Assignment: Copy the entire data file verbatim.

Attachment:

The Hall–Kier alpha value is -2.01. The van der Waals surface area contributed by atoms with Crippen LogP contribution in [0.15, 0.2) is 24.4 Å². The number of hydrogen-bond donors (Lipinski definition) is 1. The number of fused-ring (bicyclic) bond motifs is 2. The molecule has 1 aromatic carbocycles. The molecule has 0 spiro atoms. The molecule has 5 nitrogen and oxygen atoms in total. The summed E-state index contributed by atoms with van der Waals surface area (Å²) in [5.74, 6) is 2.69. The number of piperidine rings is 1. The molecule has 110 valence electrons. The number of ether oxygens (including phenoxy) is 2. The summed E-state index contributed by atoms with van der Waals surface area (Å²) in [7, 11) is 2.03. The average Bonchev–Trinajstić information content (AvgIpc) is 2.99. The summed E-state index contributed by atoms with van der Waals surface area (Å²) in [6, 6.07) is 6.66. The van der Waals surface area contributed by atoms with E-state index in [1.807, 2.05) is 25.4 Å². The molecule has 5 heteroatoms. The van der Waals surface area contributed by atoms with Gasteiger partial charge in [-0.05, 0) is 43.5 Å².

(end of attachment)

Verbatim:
The Hall–Kier alpha value is -2.01. The van der Waals surface area contributed by atoms with Crippen LogP contribution in [0.15, 0.2) is 24.4 Å². The number of hydrogen-bond donors (Lipinski definition) is 1. The number of fused-ring (bicyclic) bond motifs is 2. The molecule has 1 aromatic carbocycles. The molecule has 0 spiro atoms. The molecule has 5 nitrogen and oxygen atoms in total. The summed E-state index contributed by atoms with van der Waals surface area (Å²) in [5.74, 6) is 2.69. The number of piperidine rings is 1. The molecule has 110 valence electrons. The number of ether oxygens (including phenoxy) is 2. The summed E-state index contributed by atoms with van der Waals surface area (Å²) in [7, 11) is 2.03. The average Bonchev–Trinajstić information content (AvgIpc) is 2.99. The summed E-state index contributed by atoms with van der Waals surface area (Å²) in [6, 6.07) is 6.66. The van der Waals surface area contributed by atoms with E-state index in [1.807, 2.05) is 25.4 Å². The molecule has 5 heteroatoms. The van der Waals surface area contributed by atoms with Gasteiger partial charge in [-0.05, 0) is 43.5 Å².